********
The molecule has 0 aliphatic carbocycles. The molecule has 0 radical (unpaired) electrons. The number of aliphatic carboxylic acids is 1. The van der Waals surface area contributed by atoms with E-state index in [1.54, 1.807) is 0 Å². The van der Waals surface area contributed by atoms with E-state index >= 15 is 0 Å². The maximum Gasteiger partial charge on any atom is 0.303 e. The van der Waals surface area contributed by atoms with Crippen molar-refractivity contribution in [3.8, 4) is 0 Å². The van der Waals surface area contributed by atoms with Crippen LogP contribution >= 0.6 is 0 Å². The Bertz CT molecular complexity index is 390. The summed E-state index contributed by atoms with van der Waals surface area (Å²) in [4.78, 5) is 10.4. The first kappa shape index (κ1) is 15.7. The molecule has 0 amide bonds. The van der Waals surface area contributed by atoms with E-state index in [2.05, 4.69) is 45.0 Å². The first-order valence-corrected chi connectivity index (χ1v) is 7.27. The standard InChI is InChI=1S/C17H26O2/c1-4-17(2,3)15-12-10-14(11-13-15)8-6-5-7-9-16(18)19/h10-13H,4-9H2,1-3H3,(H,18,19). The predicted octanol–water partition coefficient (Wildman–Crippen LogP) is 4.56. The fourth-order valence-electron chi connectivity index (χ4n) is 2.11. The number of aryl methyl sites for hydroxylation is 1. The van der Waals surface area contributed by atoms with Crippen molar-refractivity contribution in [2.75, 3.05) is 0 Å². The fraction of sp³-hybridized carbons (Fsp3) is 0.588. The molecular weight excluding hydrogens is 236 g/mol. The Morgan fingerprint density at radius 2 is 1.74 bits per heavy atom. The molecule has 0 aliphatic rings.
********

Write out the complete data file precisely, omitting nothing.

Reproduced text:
The molecule has 0 aliphatic carbocycles. The molecule has 0 radical (unpaired) electrons. The number of aliphatic carboxylic acids is 1. The van der Waals surface area contributed by atoms with E-state index in [1.54, 1.807) is 0 Å². The van der Waals surface area contributed by atoms with E-state index >= 15 is 0 Å². The maximum Gasteiger partial charge on any atom is 0.303 e. The van der Waals surface area contributed by atoms with Crippen molar-refractivity contribution in [3.8, 4) is 0 Å². The van der Waals surface area contributed by atoms with Crippen LogP contribution >= 0.6 is 0 Å². The Bertz CT molecular complexity index is 390. The summed E-state index contributed by atoms with van der Waals surface area (Å²) in [4.78, 5) is 10.4. The first kappa shape index (κ1) is 15.7. The molecule has 0 amide bonds. The van der Waals surface area contributed by atoms with E-state index in [2.05, 4.69) is 45.0 Å². The first-order valence-corrected chi connectivity index (χ1v) is 7.27. The standard InChI is InChI=1S/C17H26O2/c1-4-17(2,3)15-12-10-14(11-13-15)8-6-5-7-9-16(18)19/h10-13H,4-9H2,1-3H3,(H,18,19). The predicted octanol–water partition coefficient (Wildman–Crippen LogP) is 4.56. The fourth-order valence-electron chi connectivity index (χ4n) is 2.11. The number of aryl methyl sites for hydroxylation is 1. The van der Waals surface area contributed by atoms with Crippen molar-refractivity contribution in [2.75, 3.05) is 0 Å². The fraction of sp³-hybridized carbons (Fsp3) is 0.588. The molecular weight excluding hydrogens is 236 g/mol. The Morgan fingerprint density at radius 2 is 1.74 bits per heavy atom. The molecule has 0 aliphatic rings.